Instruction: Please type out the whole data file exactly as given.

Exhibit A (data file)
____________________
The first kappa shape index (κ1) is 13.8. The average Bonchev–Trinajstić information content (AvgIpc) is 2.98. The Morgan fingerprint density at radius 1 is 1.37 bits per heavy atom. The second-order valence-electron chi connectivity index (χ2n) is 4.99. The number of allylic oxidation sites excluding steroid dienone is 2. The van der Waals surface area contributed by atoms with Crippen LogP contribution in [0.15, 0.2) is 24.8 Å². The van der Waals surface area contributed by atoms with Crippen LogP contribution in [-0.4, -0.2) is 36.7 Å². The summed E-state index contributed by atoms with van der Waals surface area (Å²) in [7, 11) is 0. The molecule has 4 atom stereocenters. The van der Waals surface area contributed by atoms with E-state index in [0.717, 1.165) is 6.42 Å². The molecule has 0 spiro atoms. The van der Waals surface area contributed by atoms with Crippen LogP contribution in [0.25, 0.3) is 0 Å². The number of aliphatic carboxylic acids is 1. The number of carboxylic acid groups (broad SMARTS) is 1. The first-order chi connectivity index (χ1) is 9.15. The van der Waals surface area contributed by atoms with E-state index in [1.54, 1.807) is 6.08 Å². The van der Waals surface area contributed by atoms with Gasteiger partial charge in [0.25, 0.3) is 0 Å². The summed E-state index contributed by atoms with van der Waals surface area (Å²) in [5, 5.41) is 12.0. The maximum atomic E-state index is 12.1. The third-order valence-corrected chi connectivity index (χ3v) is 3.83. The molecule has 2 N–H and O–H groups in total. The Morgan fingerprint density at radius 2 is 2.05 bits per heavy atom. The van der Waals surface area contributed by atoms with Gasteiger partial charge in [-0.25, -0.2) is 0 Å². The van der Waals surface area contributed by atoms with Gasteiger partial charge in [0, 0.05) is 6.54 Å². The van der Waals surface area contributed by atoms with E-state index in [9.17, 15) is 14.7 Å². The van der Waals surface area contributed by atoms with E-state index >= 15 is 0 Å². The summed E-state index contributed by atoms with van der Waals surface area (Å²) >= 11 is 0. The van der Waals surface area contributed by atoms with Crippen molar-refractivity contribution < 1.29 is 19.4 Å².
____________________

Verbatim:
The first kappa shape index (κ1) is 13.8. The average Bonchev–Trinajstić information content (AvgIpc) is 2.98. The Morgan fingerprint density at radius 1 is 1.37 bits per heavy atom. The second-order valence-electron chi connectivity index (χ2n) is 4.99. The number of allylic oxidation sites excluding steroid dienone is 2. The van der Waals surface area contributed by atoms with Crippen LogP contribution in [0.15, 0.2) is 24.8 Å². The van der Waals surface area contributed by atoms with Crippen LogP contribution in [-0.4, -0.2) is 36.7 Å². The summed E-state index contributed by atoms with van der Waals surface area (Å²) in [7, 11) is 0. The molecule has 4 atom stereocenters. The van der Waals surface area contributed by atoms with E-state index in [0.717, 1.165) is 6.42 Å². The molecule has 0 spiro atoms. The van der Waals surface area contributed by atoms with Crippen LogP contribution in [0.25, 0.3) is 0 Å². The number of aliphatic carboxylic acids is 1. The number of carboxylic acid groups (broad SMARTS) is 1. The first-order chi connectivity index (χ1) is 9.15. The van der Waals surface area contributed by atoms with E-state index in [1.54, 1.807) is 6.08 Å². The van der Waals surface area contributed by atoms with Gasteiger partial charge in [0.25, 0.3) is 0 Å². The summed E-state index contributed by atoms with van der Waals surface area (Å²) in [5, 5.41) is 12.0. The maximum atomic E-state index is 12.1. The third-order valence-corrected chi connectivity index (χ3v) is 3.83. The molecule has 2 N–H and O–H groups in total. The Morgan fingerprint density at radius 2 is 2.05 bits per heavy atom. The van der Waals surface area contributed by atoms with Gasteiger partial charge in [-0.25, -0.2) is 0 Å². The van der Waals surface area contributed by atoms with Gasteiger partial charge in [0, 0.05) is 6.54 Å². The van der Waals surface area contributed by atoms with E-state index in [9.17, 15) is 14.7 Å². The van der Waals surface area contributed by atoms with E-state index >= 15 is 0 Å². The summed E-state index contributed by atoms with van der Waals surface area (Å²) >= 11 is 0. The van der Waals surface area contributed by atoms with Crippen molar-refractivity contribution < 1.29 is 19.4 Å².